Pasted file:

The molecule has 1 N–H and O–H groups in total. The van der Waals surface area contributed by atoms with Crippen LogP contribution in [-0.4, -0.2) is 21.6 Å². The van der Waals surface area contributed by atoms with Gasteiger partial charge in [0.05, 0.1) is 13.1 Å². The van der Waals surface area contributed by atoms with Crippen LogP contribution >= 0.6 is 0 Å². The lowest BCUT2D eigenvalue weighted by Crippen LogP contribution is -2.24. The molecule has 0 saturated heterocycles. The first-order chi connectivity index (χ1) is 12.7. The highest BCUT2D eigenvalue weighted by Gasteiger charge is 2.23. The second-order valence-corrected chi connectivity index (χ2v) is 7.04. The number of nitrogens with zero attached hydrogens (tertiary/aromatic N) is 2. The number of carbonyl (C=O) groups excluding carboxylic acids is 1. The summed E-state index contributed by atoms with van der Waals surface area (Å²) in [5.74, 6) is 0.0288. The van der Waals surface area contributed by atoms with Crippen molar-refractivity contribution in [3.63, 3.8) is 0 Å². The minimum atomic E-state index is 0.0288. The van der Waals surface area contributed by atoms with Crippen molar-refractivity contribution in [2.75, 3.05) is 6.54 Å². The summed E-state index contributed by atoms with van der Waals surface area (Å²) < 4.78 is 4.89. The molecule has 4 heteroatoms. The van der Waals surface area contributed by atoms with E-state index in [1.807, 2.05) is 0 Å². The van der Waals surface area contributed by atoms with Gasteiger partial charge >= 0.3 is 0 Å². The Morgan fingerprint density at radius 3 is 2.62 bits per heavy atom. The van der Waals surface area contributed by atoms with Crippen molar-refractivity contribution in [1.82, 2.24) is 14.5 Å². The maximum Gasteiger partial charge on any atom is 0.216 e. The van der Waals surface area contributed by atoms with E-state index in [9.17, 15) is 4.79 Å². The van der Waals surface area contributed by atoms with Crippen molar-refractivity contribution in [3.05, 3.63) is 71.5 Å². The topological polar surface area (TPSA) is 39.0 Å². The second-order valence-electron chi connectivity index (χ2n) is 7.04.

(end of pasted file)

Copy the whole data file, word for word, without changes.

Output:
The molecule has 1 N–H and O–H groups in total. The van der Waals surface area contributed by atoms with Crippen LogP contribution in [-0.4, -0.2) is 21.6 Å². The van der Waals surface area contributed by atoms with Gasteiger partial charge in [0.05, 0.1) is 13.1 Å². The van der Waals surface area contributed by atoms with Crippen LogP contribution >= 0.6 is 0 Å². The lowest BCUT2D eigenvalue weighted by Crippen LogP contribution is -2.24. The molecule has 0 saturated heterocycles. The first-order chi connectivity index (χ1) is 12.7. The highest BCUT2D eigenvalue weighted by Gasteiger charge is 2.23. The second-order valence-corrected chi connectivity index (χ2v) is 7.04. The number of nitrogens with zero attached hydrogens (tertiary/aromatic N) is 2. The number of carbonyl (C=O) groups excluding carboxylic acids is 1. The summed E-state index contributed by atoms with van der Waals surface area (Å²) in [5.74, 6) is 0.0288. The van der Waals surface area contributed by atoms with Crippen molar-refractivity contribution in [3.63, 3.8) is 0 Å². The minimum atomic E-state index is 0.0288. The van der Waals surface area contributed by atoms with Crippen molar-refractivity contribution in [2.75, 3.05) is 6.54 Å². The summed E-state index contributed by atoms with van der Waals surface area (Å²) < 4.78 is 4.89. The molecule has 4 heteroatoms. The van der Waals surface area contributed by atoms with E-state index in [1.807, 2.05) is 0 Å². The van der Waals surface area contributed by atoms with Gasteiger partial charge >= 0.3 is 0 Å². The Morgan fingerprint density at radius 3 is 2.62 bits per heavy atom. The van der Waals surface area contributed by atoms with Crippen molar-refractivity contribution in [1.82, 2.24) is 14.5 Å². The maximum Gasteiger partial charge on any atom is 0.216 e. The van der Waals surface area contributed by atoms with E-state index in [9.17, 15) is 4.79 Å². The van der Waals surface area contributed by atoms with Crippen molar-refractivity contribution in [3.05, 3.63) is 71.5 Å². The topological polar surface area (TPSA) is 39.0 Å². The second-order valence-electron chi connectivity index (χ2n) is 7.04.